Courtesy of Leesa Manion

Courtesy of Leesa Manion

Leesa Manion, chief of staff for the King County Prosecuting Attorney’s Office, to run for county prosecutor

Announcement comes the same day that Dan Satterberg announced he would not run for re-election.

Leesa Manion, a career prosecuting attorney who has served for 15 years as chief of staff in the King County Prosecuting Attorney’s Office, has announced that she will seek election to the position of King County Prosecutor. The incumbent, Dan Satterberg, announced on Jan. 7 that he will not seek re-election.

A 27-year veteran of the state’s largest Prosecuting Attorney’s Office, Manion supervises a staff of 600 and manages an annual budget of more than $80 million. If elected, Manion — who was born in a U.S. military hospital in South Korea — would be the first woman and first person of color to serve in this position.

“I am so proud of my experience serving the growing and diverse communities of King County, and look forward to building upon my leadership in protecting public safety, reducing racial disproportionality, strengthening victim services, and holding repeat perpetrators accountable,” said Manion. “As we confront critical public safety issues in this ongoing pandemic, including domestic violence, property crimes and organized crime harming small businesses, I’ll bring critical and necessary perspectives and expertise to make our communities and families safer, while never losing sight of the gains we have made in making our criminal legal system more fair and just for youth and vulnerable populations.”

Manion’s touted accomplishments include: securing funding for the PAO’s Crime Strategies “Shots Fired” Unit, which tracks shootings in King County; creating and securing funding for a new Director of Victim Services position; adding ten new victim advocate positions; serving as a co-founding partner of Choose 180; launching the PAO’s high school intern program to build diversity and interest to the practice of law; leading the PAO’s first review of all “Three Strikes” cases; launching Family Intervention and Restorative Services (FIRS), a juvenile domestic violence intervention; building a diverse team of PAO leaders, deputy prosecutors, and staff.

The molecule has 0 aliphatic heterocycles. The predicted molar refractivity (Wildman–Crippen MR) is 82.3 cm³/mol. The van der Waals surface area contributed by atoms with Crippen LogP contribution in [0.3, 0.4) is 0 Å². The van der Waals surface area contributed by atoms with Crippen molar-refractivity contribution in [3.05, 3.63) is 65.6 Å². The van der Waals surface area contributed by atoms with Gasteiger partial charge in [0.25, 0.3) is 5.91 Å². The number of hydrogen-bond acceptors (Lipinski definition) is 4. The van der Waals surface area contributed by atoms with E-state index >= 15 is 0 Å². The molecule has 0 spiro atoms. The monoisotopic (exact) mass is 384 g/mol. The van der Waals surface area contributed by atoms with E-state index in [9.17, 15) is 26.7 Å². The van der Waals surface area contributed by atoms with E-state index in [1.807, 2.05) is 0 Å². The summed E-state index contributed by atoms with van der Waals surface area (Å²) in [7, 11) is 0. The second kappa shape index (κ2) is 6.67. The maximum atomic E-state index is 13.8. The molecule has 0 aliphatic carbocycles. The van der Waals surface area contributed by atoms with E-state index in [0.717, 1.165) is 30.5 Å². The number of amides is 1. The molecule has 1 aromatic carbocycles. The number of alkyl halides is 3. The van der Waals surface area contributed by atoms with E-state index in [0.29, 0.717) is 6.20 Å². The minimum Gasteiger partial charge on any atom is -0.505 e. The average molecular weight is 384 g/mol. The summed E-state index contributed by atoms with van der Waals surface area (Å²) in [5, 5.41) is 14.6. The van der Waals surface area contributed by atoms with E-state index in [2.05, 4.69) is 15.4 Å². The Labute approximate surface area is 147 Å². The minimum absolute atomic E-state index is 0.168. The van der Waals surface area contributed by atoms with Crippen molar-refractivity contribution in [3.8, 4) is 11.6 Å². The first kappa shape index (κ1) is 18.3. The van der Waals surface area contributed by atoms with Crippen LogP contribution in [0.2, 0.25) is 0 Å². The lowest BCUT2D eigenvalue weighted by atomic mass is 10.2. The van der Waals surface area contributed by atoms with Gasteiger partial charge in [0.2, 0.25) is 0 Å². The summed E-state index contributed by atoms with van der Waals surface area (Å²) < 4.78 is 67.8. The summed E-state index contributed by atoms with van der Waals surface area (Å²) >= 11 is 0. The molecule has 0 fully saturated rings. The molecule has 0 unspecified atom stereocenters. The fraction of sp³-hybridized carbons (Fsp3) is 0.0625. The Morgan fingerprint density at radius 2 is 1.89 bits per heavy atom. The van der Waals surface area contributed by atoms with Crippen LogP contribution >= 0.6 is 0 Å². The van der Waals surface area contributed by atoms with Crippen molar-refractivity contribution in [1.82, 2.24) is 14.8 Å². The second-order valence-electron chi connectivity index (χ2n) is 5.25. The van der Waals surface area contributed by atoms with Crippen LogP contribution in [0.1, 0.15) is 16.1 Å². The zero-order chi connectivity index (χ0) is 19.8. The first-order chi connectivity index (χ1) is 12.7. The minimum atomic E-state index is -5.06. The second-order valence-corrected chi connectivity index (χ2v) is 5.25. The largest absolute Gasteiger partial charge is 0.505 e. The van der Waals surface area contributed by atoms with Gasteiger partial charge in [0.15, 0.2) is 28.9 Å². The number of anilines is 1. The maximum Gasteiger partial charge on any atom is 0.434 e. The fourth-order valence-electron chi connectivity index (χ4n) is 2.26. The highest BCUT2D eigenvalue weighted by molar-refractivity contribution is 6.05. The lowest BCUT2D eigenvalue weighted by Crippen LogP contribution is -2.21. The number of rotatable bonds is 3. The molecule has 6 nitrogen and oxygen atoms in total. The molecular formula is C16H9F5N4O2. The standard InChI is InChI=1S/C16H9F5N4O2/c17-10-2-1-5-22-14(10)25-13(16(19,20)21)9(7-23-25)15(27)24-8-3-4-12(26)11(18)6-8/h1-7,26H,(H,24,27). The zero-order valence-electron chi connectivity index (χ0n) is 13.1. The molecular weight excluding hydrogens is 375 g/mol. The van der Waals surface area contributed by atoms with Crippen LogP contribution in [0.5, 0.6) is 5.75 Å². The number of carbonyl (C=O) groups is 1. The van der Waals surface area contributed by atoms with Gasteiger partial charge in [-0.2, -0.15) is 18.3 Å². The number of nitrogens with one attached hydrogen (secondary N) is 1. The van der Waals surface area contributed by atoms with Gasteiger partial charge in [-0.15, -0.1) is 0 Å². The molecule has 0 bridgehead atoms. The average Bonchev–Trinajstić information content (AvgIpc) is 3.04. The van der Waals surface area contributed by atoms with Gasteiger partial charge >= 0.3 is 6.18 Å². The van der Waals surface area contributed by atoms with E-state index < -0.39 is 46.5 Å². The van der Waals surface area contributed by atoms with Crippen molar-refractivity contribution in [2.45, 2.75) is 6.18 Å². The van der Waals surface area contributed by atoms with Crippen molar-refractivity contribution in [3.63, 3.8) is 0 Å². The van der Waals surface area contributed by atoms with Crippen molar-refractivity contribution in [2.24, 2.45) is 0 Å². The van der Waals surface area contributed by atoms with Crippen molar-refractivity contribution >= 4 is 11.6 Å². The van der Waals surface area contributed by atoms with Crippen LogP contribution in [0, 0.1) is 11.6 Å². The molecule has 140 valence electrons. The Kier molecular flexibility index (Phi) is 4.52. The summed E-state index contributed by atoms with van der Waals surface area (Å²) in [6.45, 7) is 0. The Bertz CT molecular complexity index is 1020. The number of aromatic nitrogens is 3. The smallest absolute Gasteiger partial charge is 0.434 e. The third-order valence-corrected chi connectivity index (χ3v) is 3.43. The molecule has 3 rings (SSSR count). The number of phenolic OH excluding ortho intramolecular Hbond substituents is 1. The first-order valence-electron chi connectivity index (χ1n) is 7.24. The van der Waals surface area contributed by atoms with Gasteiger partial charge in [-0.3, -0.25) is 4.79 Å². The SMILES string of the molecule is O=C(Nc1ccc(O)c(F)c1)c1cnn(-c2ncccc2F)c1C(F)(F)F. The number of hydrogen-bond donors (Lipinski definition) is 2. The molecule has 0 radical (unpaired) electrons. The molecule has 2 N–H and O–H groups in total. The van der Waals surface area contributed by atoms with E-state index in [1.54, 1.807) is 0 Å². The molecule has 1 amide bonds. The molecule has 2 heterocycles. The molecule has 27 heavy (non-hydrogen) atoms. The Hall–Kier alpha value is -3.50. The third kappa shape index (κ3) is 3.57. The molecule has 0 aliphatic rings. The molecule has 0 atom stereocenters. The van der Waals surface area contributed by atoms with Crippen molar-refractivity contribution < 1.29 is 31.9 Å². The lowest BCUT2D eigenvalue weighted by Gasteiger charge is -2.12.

Manion’s entry to the race was welcomed by outgoing Prosecutor Dan Satterberg, who spoke to her experience and approach.

“No one understands the Prosecuting Attorney’s Office better than Leesa, not only how it operates, but the potential for what it can be. She can be a visionary for the future of the office, and is uniquely positioned to help the amazing team of professionals she leads every day– and the people we serve – through challenging times,” said Satterberg. “For 15 years, Leesa has built partnerships with law enforcement, community leaders, and victim advocates to provide pathways to recovery for survivors, effective interventions for youth, veterans, and the vulnerable, and accountability for serious offenders.”

Law enforcement leaders echo Manion’s approach to police reform and effective partnerships.

“Leesa’s deep experience is critical to implement real criminal justice reform. She understands the necessity of system-wide collaboration to achieve better public safety outcomes and ensure equity and justice for all involved,” said former King County Sheriff Sue Rahr. “I have full confidence that Leesa will continue her strong record of service as County Prosecutor.”

Addressing the public health and safety crisis of gun violence is a priority for Manion, and an area where she will bring new energy and focus as Prosecutor.

“I know how to address this problem from multiple perspectives,” said Manion. “Through my work to create the multi-disciplinary Regional Domestic Violence Firearm Enforcement Unit, we safely removed 466 firearms from domestic violence and other dangerous situations in the first year alone – more than 3x the number of firearms removed the year prior to its launch.”

Minion said under her leadership the office would use data to identify where gun violence is the greatest and determine which neighborhoods and individuals’ needs are the most urgent, so prosecutors can intervene directly with youth most at risk to offer opportunities as an alternative to violence. For those who do not respond to intervention, Manion said prosecutors must work together on a court-based strategy that is transparent, brings accountability, and continues to offer therapeutic services to young people.

This is Manion’s first campaign for public office following a career of public service. Committed to the independence of the office, she says she is not taking any corporate PAC dollars or financial contributions from employees in the Prosecuting Attorney’s Office. Manion, a graduate of Seattle University School of Law, lives with her two children in West Seattle.


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